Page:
Denmark responds to Swedish border checks with own controls
Denmark has tightened its border controls with Germany, hours after Sweden imposed similar measures to deter migrants entering from Denmark.
Danish Prime Minister Lars Loekke Rasmussen said the decision was "not a happy moment" but Denmark "must respond" to Sweden's restrictions.
Danish police will carry out border spot checks for the next 10 days.
The two countries are the latest to impose controls in Europe's Schengen passport-free travel area.
In a letter to the European Commission, Inger Stojberg, Denmark's integration minister, said the controls would focus initially on the border with Germany but may be extended to all of Denmark's borders.
She said the measures taken by Sweden meant Denmark was "faced with a serious risk to public order and internal security because a very large number of illegal immigrants may be stranded in the Copenhagen area".
The new controls would not cause a problem for "ordinary" Danes and Germans, Mr Rasmussen said.
"We are introducing temporary border controls, but in a balanced way," he said. "If the European Union cannot protect the external border you will see more and more countries forced to introduce temporary border controls."
Sweden's decision means all travellers wanting to cross the Oresund bridge from Denmark will be refused entry without the necessary documents.
Rail commuters heading to Sweden will have to change trains at Copenhagen Airport and go through ID checkpoints. The move is expected to cause serious disruption to traffic flows from Denmark.
An estimated 20,000 commuters daily cross the Oresund bridge, which connects the Swedish cities of Malmo and Lund with the Danish capital, Copenhagen.
Direct journeys from Copenhagen's main railway station to Sweden will no longer be available and the changes are expected to add around 30 minutes to the current 40-minute commute.
Danish Transport Minister Hans Christian Schmidt called the checks "extremely annoying".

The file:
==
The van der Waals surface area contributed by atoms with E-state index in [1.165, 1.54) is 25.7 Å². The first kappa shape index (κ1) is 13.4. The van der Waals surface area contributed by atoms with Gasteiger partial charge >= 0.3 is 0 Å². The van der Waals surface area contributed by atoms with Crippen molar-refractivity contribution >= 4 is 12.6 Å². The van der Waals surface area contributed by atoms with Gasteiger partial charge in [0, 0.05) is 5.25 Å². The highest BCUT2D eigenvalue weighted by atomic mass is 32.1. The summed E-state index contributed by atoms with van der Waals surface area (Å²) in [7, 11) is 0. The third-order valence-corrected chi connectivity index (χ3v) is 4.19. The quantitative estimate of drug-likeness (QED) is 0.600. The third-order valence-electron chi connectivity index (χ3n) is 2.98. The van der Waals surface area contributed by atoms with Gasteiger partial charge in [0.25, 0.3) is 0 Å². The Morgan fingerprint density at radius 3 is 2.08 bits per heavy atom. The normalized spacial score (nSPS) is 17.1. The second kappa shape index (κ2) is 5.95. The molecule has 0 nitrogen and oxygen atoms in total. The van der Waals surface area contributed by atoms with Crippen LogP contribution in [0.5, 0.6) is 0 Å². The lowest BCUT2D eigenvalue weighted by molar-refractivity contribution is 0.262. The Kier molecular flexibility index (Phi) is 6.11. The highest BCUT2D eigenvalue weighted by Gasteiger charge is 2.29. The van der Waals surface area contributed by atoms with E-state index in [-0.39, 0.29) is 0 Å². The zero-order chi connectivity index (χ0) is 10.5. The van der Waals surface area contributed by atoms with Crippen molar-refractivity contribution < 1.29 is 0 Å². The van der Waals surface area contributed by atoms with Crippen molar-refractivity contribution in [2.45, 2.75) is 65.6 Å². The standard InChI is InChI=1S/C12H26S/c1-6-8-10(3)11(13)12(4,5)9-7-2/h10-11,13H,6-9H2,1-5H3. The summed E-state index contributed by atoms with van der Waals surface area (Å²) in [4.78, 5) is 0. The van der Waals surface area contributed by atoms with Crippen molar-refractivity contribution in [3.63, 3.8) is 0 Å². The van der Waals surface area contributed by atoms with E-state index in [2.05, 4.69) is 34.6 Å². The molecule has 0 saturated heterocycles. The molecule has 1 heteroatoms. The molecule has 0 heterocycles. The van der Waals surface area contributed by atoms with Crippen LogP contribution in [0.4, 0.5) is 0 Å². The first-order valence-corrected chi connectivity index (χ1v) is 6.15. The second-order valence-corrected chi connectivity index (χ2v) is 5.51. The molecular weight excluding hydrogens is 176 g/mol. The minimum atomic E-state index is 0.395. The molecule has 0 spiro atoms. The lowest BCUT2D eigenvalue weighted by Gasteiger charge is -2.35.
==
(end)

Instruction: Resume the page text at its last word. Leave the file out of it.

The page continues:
'Not a deterrent'
Holly Snaith, a British academic who commutes from Malmo to her job at Copenhagen University, told the BBC that the changes had added at least half an hour to her journey.
"We are all on tenterhooks hoping that the Swedish government will resolve things soon," she said.
Nicholas Bean, who commutes from Malmo to his marketing job in Copenhagen, said: "Travellers aren't happy about the Swedish government's action. There has to be a better way to handle the problem."
Sweden is trying to reduce the number of migrants entering the country. Some 160,000 people applied for asylum in Sweden last year, the highest number in Europe except for Germany. Most were from Syria, Iraq and Afghanistan.
Responding to the developments, Martin Schaefer, a spokesman for Germany's foreign ministry told the AFP news agency: "Freedom of movement is an important principle, one of the biggest achievements [in the EU] in recent years. Schengen is very important but it is in danger."
Germany introduced border controls of its own on the Austrian frontier in September, and last week Norway, which is not an EU member but belongs to the Schengen area, said refugees coming from other Schengen countries without visas would be turned back.
A similar set of border closures in eastern Europe in October left thousands of migrants stranded in poor weather conditions.